U.S. Supreme Court

Plaintiff Challenging Health Insurance Mandate Lists Unpaid Medical Bills in Bankruptcy Filing

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A plaintiff who is challenging the insurance mandate in President Obama’s health care law is being held up as a symbol of why the law is necessary.

The plaintiff, Mary Brown, filed for bankruptcy with her husband last fall, listing $4,500 in unpaid medical bills as part of their debt, the Los Angeles Times reports. Obama administration lawyers say Brown’s situation is a perfect example of “uncompensated care that will ultimately be paid by others.”

Lawyers for Brown say the medical bills are a small portion of debt totaling $55,000 accrued after the failure of her auto repair shop in Panama City Beach, Fla. Brown told the Los Angeles Times that the bills were for her husband’s care. “I never said medical insurance is not a necessity,” she said. “It should be anyone’s right to what kind of health insurance they have.”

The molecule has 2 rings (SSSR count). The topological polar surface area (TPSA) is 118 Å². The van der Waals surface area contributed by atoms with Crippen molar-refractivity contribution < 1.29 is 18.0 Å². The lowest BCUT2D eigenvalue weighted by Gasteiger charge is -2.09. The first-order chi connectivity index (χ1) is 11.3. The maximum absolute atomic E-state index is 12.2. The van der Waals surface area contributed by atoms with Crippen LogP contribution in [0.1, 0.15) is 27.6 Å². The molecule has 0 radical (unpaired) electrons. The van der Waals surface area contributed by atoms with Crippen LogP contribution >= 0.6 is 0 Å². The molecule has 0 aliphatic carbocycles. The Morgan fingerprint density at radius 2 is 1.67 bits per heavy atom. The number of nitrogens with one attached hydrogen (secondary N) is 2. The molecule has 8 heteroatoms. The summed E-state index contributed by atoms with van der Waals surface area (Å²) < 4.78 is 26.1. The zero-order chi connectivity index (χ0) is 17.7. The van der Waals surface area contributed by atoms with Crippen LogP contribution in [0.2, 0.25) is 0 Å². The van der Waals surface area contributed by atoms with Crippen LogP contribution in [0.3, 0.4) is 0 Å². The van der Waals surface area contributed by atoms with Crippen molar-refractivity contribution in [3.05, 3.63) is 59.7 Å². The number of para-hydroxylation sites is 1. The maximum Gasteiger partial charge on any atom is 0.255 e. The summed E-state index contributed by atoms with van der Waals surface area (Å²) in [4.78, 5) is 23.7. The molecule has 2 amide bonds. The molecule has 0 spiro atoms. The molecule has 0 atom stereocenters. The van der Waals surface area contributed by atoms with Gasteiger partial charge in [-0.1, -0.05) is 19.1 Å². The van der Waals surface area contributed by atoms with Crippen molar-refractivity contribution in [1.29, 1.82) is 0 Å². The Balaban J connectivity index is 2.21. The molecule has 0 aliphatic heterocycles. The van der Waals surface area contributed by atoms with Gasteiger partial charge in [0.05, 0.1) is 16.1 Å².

Brown made a similar assertion in a Wall Street Journal (sub. req.) interview in December. She said her repair shop was affected by the Gulf oil spill, and she poured her personal savings into the business in an unsuccessful effort to keep it afloat. The story revealed the bankruptcy filing, but not the medical bills.

The bankruptcy caused standing problems because of the possibility her situation would make her exempt from the law’s insurance mandate, the Wall Street Journal said. Since then, two new plaintiffs have been found who could take Brown’s case, the Los Angeles Times says.

Hat tip to How Appealing.

Prior coverage:

ABAJournal.com: “Supreme Court to Hear Challenge to Health-Care Law; Case Arrives ‘On a Winning Streak’ for US”

Related coverage:

New York Times: “White House Works to Shape Debate Over Health Law”

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